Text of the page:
How To Make A Classic Sock Monkey
How to Make a Sock Monkey
This classic, goofy sock toy has been a favorite of children and adults for years. Making something this popular may sound like a daunting task, but it is actually quite easy. To make a sock monkey of your own, follow these steps.
Making the Legs
Find two clean socks.The best ones will be ones with heels and toes in contrasting colors to the rest of the sock. One sock will be used to make the body, legs, and head, and the other will used to make the arms, tail, face, and ears.
- These monkeys were traditionally made with “Rockford Red Heel Socks.” If you have striped socks, those work well, too. If your socks have cuffs, be sure to undo the seam carefully; the cuff length is needed for the length of the monkey.
Turn both socks inside-out.
Lay one sock with the heel flat down.You may have to flatten the sock against its natural crease to make this happen. If it's not cooperating, grab an iron and give it a quick once-over
Draw a center line on the sock from the toe to approximately one inch from the colored heel.This will become the split in the monkey’s legs. Again, note that the heel is actually hidden beneath the sock at this point, so you may have to flip it over briefly to double-check your positioning.
- Erasable fabric marker works best for drawing. Make sure before you cut that your line is indeed on the halfway mark -- a monkey with one fat leg and one skinny leg is not a happy monkey.
With the sock still folded flat, sew up one side of your marked line and back down the other.Leave approximately 1/4 inch (.6 cm) between the line and each of your seams.
Cut along the line between your two seams.The monkey’s legs and colored feet will now be clearly visible.
Making the Body and Head
Turn the sock right-side out and stuff the entire thing.Polyfill stuffing is available at all craft supply stores. The upper half of the sock will become the torso and head.
- The amount of stuffing is up to you. How firm do you want your monkey? If the sock is thin, you may want to err on the side of under stuffing, as overstuffing it may cause it to stretch.
Sew the head and/or hat.If your sock opening is the same color as the body of the sock, just make a nice rounded head and stitch it shut. If it is a contrasting color, you will need to decide if you want to cut it off (making a shorter body for the monkey) and make the head as usual or use the excess coloring as a "hat" by not stuffing the last inch or two and cinching the opening into a cone shape.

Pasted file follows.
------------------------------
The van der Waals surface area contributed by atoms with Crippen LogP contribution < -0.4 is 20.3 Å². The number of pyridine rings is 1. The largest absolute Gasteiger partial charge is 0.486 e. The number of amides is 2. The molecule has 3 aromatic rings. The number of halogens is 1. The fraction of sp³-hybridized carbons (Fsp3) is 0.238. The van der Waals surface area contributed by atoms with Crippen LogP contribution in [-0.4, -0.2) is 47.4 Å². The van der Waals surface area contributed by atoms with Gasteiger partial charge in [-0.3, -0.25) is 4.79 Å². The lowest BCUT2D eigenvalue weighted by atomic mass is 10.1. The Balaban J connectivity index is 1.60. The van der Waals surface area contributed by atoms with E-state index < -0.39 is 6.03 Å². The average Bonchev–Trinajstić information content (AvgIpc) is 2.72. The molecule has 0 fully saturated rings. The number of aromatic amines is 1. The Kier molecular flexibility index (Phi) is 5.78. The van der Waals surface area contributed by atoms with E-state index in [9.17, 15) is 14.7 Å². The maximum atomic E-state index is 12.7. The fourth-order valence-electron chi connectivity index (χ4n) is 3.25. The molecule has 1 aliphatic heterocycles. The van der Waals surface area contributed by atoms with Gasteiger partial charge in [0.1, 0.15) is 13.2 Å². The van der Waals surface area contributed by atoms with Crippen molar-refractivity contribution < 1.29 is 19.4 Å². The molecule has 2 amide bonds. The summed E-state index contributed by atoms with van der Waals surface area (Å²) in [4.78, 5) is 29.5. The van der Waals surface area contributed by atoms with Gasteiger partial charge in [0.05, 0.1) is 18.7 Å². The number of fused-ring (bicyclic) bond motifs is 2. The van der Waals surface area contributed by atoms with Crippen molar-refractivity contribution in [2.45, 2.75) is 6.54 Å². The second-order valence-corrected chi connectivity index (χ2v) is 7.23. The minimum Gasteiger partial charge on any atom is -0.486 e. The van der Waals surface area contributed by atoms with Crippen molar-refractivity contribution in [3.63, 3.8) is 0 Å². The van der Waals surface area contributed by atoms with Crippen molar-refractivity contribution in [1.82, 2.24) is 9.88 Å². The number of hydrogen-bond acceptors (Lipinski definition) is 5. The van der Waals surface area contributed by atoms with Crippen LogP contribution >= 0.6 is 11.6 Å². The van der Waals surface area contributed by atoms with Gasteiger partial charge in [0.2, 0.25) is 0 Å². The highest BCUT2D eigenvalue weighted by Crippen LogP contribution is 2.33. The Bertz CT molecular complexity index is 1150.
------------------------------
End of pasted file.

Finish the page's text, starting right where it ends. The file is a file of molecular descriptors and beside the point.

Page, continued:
- To make the head: Stitch around the neck with quarter inch stitches. Use sturdy thread such as embroidery floss. Pull the stitches snugly until you get the size neck you want and knot the ends. Round out the head area with stuffing as desired and stitch the top opening shut.
If you are making a hat, start working with the cuff.Gather the tip with large stitches and snug/cinch them closed. Fold the raw edges to the center and tuck inside. Then, stitch the opening closed. Winter ready!
Making the Arms, Tail, and Ears
Cut the second sock into sections as shown.Though the pattern is only drawn on the top, make sure to cut through both layers. For a more detailed pattern, see the link in the Sources and Citations section.
Fold both arm pieces in half lengthwise.Then sew up the open side in a gentle arc around the dark ends; the dark ends will become the paws and the opposites (open ends) are where the arm will be stuffed and then attached to the body.
- Keep all of these sections open-ended. Make sure they're turned inside-out as you work! If they're not, all your seams will be very, very rough.
Fold the tailpiece in half lengthwise.Then sew up the open side and in a gentle arc around the dark end as you did with the arms; the dark end will become the tip of the tail and the opposite, open end is where the tail will be stuffed and attached to the body.